Bash script – read stdin line by line

This is a really useful bit of code which I use almost daily to speed up routine  tasks. You can pipe text, split into multiple lines, into a while loop and read through them line by line. This is how you do it:

Read a file line by line and echo (reversed) the line:

  1. cat file.txt | while read line
  2. do
  3. echo $line | rev
  4. done

Read the output of an ls and cat each file through sed:

  1. ls -1 | while read line
  2. do
  3. cat $line | sed 's/foo/bar/g'
  4. done

You’ll see that you ‘while read XXXX’. $XXXX then becomes the variable that references that line. So in the above example ‘while read line’ produces $line. Naturally, there are better ways to do the above tasks but it hopefully gives you an idea of the power of a while loop in bash.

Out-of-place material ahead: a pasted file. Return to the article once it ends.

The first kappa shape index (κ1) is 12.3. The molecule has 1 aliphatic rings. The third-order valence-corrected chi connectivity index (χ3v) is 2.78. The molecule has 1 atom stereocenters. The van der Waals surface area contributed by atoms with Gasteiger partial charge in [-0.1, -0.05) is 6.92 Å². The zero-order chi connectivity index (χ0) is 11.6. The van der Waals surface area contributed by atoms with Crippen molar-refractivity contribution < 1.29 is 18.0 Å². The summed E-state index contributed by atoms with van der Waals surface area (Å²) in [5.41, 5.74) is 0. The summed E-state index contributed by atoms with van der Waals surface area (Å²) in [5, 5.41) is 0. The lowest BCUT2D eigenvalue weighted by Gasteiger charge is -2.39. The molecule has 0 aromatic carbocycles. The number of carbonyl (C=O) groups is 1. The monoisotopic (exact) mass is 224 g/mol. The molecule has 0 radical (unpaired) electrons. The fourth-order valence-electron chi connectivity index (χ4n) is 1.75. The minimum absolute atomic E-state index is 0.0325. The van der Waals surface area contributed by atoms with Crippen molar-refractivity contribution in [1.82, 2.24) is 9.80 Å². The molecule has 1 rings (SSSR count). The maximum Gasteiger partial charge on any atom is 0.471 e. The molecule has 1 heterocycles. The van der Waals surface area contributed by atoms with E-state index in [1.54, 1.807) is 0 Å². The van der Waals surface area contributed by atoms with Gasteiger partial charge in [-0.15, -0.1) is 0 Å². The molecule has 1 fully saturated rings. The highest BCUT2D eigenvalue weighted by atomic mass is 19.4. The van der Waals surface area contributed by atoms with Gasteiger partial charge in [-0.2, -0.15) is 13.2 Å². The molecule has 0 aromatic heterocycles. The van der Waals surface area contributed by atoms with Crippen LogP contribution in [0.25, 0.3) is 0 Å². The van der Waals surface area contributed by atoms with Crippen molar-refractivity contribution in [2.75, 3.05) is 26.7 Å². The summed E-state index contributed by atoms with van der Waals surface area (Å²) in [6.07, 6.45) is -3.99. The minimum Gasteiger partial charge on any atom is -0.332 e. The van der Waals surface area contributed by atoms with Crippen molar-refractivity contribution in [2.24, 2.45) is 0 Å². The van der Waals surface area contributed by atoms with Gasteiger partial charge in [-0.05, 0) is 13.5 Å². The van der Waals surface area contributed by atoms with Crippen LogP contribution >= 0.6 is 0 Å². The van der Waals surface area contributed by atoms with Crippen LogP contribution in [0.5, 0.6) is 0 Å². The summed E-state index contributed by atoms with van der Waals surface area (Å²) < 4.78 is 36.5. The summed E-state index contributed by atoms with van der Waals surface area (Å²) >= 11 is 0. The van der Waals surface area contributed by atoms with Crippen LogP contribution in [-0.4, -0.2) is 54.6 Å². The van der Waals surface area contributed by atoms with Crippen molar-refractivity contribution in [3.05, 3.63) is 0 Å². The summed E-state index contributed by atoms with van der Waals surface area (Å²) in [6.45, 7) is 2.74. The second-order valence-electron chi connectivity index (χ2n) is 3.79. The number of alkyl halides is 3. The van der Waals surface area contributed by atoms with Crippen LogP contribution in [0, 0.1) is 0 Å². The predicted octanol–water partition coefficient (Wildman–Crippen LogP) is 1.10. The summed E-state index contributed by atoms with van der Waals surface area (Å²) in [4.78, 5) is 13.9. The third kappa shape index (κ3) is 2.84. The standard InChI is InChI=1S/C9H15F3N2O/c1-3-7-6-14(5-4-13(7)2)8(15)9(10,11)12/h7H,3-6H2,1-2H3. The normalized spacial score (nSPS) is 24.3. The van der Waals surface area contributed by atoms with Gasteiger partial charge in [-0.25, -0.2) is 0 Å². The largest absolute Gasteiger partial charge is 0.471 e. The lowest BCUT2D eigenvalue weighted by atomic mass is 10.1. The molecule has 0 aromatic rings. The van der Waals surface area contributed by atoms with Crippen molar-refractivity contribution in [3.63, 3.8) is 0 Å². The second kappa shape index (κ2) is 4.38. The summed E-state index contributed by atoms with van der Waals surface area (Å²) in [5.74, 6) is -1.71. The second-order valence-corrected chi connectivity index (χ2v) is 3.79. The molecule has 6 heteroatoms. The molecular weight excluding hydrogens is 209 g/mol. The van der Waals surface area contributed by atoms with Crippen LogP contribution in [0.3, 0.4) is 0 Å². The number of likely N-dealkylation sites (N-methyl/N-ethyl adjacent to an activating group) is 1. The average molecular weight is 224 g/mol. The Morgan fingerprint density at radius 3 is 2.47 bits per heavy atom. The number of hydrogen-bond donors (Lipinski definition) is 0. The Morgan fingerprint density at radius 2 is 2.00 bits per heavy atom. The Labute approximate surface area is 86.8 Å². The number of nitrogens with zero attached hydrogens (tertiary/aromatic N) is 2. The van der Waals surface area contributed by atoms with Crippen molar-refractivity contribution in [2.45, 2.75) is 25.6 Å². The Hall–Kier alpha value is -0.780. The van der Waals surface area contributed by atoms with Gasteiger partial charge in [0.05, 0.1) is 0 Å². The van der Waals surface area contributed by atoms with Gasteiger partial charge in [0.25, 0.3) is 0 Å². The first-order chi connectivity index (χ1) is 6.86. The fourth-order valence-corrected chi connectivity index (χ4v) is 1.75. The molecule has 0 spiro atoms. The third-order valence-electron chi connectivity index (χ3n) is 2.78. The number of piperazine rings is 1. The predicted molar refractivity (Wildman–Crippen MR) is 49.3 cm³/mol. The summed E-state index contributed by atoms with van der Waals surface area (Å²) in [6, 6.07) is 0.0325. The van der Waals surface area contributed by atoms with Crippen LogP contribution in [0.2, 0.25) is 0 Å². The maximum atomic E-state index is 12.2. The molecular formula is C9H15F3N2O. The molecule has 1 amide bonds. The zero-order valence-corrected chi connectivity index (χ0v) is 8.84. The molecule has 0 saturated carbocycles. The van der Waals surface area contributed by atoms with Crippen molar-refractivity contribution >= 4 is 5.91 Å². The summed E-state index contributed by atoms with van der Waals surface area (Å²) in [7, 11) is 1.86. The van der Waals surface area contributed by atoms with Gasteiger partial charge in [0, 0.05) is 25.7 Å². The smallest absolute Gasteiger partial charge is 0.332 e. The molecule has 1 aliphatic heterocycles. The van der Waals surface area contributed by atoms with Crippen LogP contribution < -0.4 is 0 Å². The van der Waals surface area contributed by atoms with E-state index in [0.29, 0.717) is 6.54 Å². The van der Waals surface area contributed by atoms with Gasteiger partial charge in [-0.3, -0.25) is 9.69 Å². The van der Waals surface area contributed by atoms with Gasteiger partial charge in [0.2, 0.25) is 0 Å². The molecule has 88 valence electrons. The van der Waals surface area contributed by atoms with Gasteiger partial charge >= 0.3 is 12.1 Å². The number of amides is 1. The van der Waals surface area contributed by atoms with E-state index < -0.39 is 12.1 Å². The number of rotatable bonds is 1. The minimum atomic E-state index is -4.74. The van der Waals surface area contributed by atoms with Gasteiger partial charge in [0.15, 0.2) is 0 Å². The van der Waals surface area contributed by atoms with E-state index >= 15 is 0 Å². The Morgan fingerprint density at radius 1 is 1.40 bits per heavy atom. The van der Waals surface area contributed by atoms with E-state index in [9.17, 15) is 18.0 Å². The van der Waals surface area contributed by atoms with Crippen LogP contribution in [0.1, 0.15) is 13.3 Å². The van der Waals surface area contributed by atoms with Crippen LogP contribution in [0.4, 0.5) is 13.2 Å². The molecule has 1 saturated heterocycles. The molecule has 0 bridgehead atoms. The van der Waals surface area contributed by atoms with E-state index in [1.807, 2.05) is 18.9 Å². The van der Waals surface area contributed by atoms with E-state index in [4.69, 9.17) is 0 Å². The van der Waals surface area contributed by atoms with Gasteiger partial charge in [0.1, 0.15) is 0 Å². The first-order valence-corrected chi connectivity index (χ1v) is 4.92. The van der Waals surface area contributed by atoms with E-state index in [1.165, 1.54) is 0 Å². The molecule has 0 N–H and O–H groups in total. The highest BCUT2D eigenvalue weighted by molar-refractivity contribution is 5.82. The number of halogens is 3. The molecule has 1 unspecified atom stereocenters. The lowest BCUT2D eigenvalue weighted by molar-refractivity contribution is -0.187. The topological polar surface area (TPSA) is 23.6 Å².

One comment

  1. Just to let you know, both of those examples contain what is known as “useless uses of cat”. It shows bad coding practice for bash scripts, opening up more processes than are necessary. Google ‘useless uses of cat’ for more information on this common faux-pas.

    The following does the same, without the waste of a cat:


    while read line; do
    echo $line | rev
    done < file.txt

    #==========


    ls -1 | while read line
    do
    sed 's/foo/bar/g' < $line
    done

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